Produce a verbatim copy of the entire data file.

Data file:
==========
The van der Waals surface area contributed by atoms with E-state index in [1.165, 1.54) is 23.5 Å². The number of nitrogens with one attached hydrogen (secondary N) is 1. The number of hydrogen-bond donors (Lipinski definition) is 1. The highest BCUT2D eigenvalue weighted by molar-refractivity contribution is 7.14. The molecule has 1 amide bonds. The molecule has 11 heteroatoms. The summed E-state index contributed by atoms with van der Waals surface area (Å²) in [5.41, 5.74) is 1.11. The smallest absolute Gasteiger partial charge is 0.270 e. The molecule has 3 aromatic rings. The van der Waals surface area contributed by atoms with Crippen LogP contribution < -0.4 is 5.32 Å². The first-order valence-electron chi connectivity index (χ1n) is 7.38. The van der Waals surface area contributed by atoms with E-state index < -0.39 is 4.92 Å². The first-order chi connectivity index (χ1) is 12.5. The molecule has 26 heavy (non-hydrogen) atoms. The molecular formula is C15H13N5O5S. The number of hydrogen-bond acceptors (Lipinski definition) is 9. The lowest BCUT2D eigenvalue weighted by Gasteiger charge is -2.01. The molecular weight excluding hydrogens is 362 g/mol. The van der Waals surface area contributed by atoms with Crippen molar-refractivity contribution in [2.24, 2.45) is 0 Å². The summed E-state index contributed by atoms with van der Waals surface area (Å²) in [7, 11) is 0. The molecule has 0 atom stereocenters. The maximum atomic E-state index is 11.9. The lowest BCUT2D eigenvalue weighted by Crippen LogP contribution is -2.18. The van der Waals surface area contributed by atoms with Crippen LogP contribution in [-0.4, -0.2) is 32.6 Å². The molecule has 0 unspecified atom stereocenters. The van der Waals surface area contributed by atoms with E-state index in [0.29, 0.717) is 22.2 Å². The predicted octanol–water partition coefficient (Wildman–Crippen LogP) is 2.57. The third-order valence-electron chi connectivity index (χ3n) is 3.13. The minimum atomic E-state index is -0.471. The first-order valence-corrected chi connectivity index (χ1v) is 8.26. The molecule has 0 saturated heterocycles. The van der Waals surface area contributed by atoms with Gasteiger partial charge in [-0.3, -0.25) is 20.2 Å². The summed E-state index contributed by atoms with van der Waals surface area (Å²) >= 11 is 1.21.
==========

The van der Waals surface area contributed by atoms with E-state index in [1.165, 1.54) is 23.5 Å². The number of nitrogens with one attached hydrogen (secondary N) is 1. The number of hydrogen-bond donors (Lipinski definition) is 1. The highest BCUT2D eigenvalue weighted by molar-refractivity contribution is 7.14. The molecule has 1 amide bonds. The molecule has 11 heteroatoms. The summed E-state index contributed by atoms with van der Waals surface area (Å²) in [5.41, 5.74) is 1.11. The smallest absolute Gasteiger partial charge is 0.270 e. The molecule has 3 aromatic rings. The van der Waals surface area contributed by atoms with Crippen LogP contribution < -0.4 is 5.32 Å². The first-order valence-electron chi connectivity index (χ1n) is 7.38. The van der Waals surface area contributed by atoms with E-state index < -0.39 is 4.92 Å². The first-order chi connectivity index (χ1) is 12.5. The molecule has 26 heavy (non-hydrogen) atoms. The molecular formula is C15H13N5O5S. The number of hydrogen-bond acceptors (Lipinski definition) is 9. The lowest BCUT2D eigenvalue weighted by Gasteiger charge is -2.01. The molecular weight excluding hydrogens is 362 g/mol. The van der Waals surface area contributed by atoms with Crippen molar-refractivity contribution in [2.24, 2.45) is 0 Å². The summed E-state index contributed by atoms with van der Waals surface area (Å²) in [7, 11) is 0. The molecule has 0 atom stereocenters. The maximum atomic E-state index is 11.9. The lowest BCUT2D eigenvalue weighted by Crippen LogP contribution is -2.18. The van der Waals surface area contributed by atoms with Crippen LogP contribution in [-0.4, -0.2) is 32.6 Å². The molecule has 0 unspecified atom stereocenters. The van der Waals surface area contributed by atoms with E-state index in [0.29, 0.717) is 22.2 Å². The predicted octanol–water partition coefficient (Wildman–Crippen LogP) is 2.57. The third-order valence-electron chi connectivity index (χ3n) is 3.13. The minimum atomic E-state index is -0.471. The first-order valence-corrected chi connectivity index (χ1v) is 8.26. The molecule has 0 saturated heterocycles. The van der Waals surface area contributed by atoms with Gasteiger partial charge in [-0.3, -0.25) is 20.2 Å². The summed E-state index contributed by atoms with van der Waals surface area (Å²) >= 11 is 1.21.